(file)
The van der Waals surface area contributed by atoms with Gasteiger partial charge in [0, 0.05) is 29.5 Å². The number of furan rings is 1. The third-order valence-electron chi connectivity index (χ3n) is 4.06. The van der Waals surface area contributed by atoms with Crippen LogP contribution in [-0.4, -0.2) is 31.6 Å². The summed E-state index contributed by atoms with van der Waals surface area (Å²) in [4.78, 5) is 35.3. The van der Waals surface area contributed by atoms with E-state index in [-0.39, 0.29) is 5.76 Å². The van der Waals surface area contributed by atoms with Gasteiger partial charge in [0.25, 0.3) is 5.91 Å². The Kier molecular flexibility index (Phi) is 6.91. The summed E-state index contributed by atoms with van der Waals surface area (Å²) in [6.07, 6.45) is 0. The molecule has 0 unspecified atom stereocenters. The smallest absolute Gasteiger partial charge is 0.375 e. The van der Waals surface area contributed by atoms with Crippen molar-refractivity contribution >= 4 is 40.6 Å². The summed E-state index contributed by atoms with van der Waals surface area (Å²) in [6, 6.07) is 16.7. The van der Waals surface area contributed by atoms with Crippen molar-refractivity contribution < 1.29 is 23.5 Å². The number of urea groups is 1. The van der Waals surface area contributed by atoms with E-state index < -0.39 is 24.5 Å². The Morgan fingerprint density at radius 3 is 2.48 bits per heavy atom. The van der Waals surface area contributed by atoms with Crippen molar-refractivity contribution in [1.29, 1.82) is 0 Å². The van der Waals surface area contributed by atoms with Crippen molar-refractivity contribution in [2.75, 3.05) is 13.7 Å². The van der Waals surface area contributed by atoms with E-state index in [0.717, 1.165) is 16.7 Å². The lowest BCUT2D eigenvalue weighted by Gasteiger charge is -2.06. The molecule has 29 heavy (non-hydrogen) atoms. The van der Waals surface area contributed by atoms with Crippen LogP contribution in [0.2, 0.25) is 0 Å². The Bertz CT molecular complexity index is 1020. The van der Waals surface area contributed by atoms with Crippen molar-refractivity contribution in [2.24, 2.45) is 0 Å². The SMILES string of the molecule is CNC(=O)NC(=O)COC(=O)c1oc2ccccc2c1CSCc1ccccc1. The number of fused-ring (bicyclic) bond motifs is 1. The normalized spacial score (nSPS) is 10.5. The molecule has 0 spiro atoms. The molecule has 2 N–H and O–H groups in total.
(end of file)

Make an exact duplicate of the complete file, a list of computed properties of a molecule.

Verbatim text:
The van der Waals surface area contributed by atoms with Gasteiger partial charge in [0, 0.05) is 29.5 Å². The number of furan rings is 1. The third-order valence-electron chi connectivity index (χ3n) is 4.06. The van der Waals surface area contributed by atoms with Crippen LogP contribution in [-0.4, -0.2) is 31.6 Å². The summed E-state index contributed by atoms with van der Waals surface area (Å²) in [4.78, 5) is 35.3. The van der Waals surface area contributed by atoms with E-state index in [-0.39, 0.29) is 5.76 Å². The van der Waals surface area contributed by atoms with Gasteiger partial charge in [0.25, 0.3) is 5.91 Å². The Kier molecular flexibility index (Phi) is 6.91. The summed E-state index contributed by atoms with van der Waals surface area (Å²) in [6.07, 6.45) is 0. The molecule has 0 unspecified atom stereocenters. The smallest absolute Gasteiger partial charge is 0.375 e. The van der Waals surface area contributed by atoms with Crippen molar-refractivity contribution >= 4 is 40.6 Å². The summed E-state index contributed by atoms with van der Waals surface area (Å²) in [6, 6.07) is 16.7. The van der Waals surface area contributed by atoms with Crippen molar-refractivity contribution < 1.29 is 23.5 Å². The number of urea groups is 1. The van der Waals surface area contributed by atoms with E-state index < -0.39 is 24.5 Å². The Morgan fingerprint density at radius 3 is 2.48 bits per heavy atom. The van der Waals surface area contributed by atoms with Crippen molar-refractivity contribution in [1.29, 1.82) is 0 Å². The van der Waals surface area contributed by atoms with Crippen molar-refractivity contribution in [2.75, 3.05) is 13.7 Å². The van der Waals surface area contributed by atoms with E-state index in [0.717, 1.165) is 16.7 Å². The lowest BCUT2D eigenvalue weighted by Gasteiger charge is -2.06. The molecule has 29 heavy (non-hydrogen) atoms. The van der Waals surface area contributed by atoms with Crippen LogP contribution in [0.2, 0.25) is 0 Å². The Bertz CT molecular complexity index is 1020. The van der Waals surface area contributed by atoms with Crippen molar-refractivity contribution in [2.24, 2.45) is 0 Å². The SMILES string of the molecule is CNC(=O)NC(=O)COC(=O)c1oc2ccccc2c1CSCc1ccccc1. The number of fused-ring (bicyclic) bond motifs is 1. The normalized spacial score (nSPS) is 10.5. The molecule has 0 spiro atoms. The molecule has 2 N–H and O–H groups in total.